- Clock Monitor: It is good for a test set to support at least some kind of passive test mode. This mode could be the monitoring of clock interfaces. The monitored signals should include both frequency (2048 kb/s, 2048 kHz, 1544 kb/s, 1544 kHz, 10 MHz) and time (1PPS / ToD). The performance metrics in these interfaces are similar to those in Ethernet/IP ports. Traditional MTIE and TDEV are used, rather than their versions for packet interfaces, and TE could be reused almost without modification.
Fig 5. Time Error in a phase / time delivery application.
Time and phase testing
Time and phase testing is where most of the interest is today, but it is also an area with significant test challenges. The TE limit for a PRTC-A is 100 ns or 40 ns for a PRTC-B. For ePRTCs, the maximum TE is 30 ns, equivalent to the propagation delay of an electrical signal over 5-6 m of coaxial cable. Measuring these minute times requires a highly accurate time/phase reference and carefully designed measurement engines. The fractional frequency offset and ground delay population are not relevant in phase/time applications. In fact, a frequency offset of 1 ppb produces a phase error equivalent to about 90 ms in a day, much more than the accuracy required in this type of deployment. Along with MTIE and TDEV, TE is the most important phase/time performance metric.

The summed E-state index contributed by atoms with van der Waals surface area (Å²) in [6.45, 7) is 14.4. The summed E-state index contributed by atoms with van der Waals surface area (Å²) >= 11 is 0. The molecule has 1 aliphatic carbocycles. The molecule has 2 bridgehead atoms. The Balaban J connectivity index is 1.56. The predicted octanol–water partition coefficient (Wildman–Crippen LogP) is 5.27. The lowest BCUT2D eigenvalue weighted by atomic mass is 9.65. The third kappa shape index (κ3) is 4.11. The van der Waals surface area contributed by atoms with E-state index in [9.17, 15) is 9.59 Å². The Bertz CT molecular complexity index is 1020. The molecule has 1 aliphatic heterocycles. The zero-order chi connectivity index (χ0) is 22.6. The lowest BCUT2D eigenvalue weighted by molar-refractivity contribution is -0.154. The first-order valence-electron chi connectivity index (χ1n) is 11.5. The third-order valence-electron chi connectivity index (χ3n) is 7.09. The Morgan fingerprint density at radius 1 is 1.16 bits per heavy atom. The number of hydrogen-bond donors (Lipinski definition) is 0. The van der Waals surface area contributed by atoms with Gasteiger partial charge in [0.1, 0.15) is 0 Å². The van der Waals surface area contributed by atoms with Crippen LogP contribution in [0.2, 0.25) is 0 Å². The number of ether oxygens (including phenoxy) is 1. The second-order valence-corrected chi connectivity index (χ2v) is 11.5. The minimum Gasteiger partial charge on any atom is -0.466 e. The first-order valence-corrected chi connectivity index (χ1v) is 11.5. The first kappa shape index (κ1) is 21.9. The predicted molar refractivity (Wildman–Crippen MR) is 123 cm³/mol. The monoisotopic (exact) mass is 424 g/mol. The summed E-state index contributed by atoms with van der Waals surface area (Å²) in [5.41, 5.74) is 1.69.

Fig 6. ITU-T G.8260 metrics derived from the raw TE.
Network limits for phase and time applications are defined in ITU-T G.8271.1; limits for isolated units (PRTCs, ePRTCs, T-GMs, T-BCs, etc.) are spread over several standards. This document focuses on network limits and the applications considered in ITU-T G.8271.1. Among the most important of these applications are 4G and 5G cellular systems, which require a phase accuracy of 1.5 ms or better.
To ensure that the phase offset between any two base stations or Enhanced Node-Bs (eNBs) remains within specified limits, the entire network must be carefully designed. Each network element (and even the transmission medium!) is constrained to certain operational limits in terms of TE. The network operator is expected to take into account the TE already present in the PRTC/T-GM, the variable TE due to random phase noise processes, and the TE generated at the application end. If a critical device loses all external clock references, it will enter a holdover state and start drifting. This condition should be planned for from the beginning and some margin should be reserved to accommodate temporary holdover in the timing distribution equipment. All of these performance considerations make up the so-called TE budget for the deployment.
Fig 7. Floor delay population test.
MTIE and TDEV
MTIE and TDEV are still important performance metrics in phase/time distribution deployments, but the way they are used in this case is slightly different. In the same way that a constant frequency offset requirement could be added to the MTIE mask by a straight line with a specific slope, a phase requirement could be added by a horizontal line, where the phase offset requirement is the distance of the line from the horizontal axis. This approach is used in the ITU-T G.8271.1 and G.8272 standards, among others. The PRTC MTIE is up to 100 ns, and the T-TSC MTIE includes components up to 580 ns.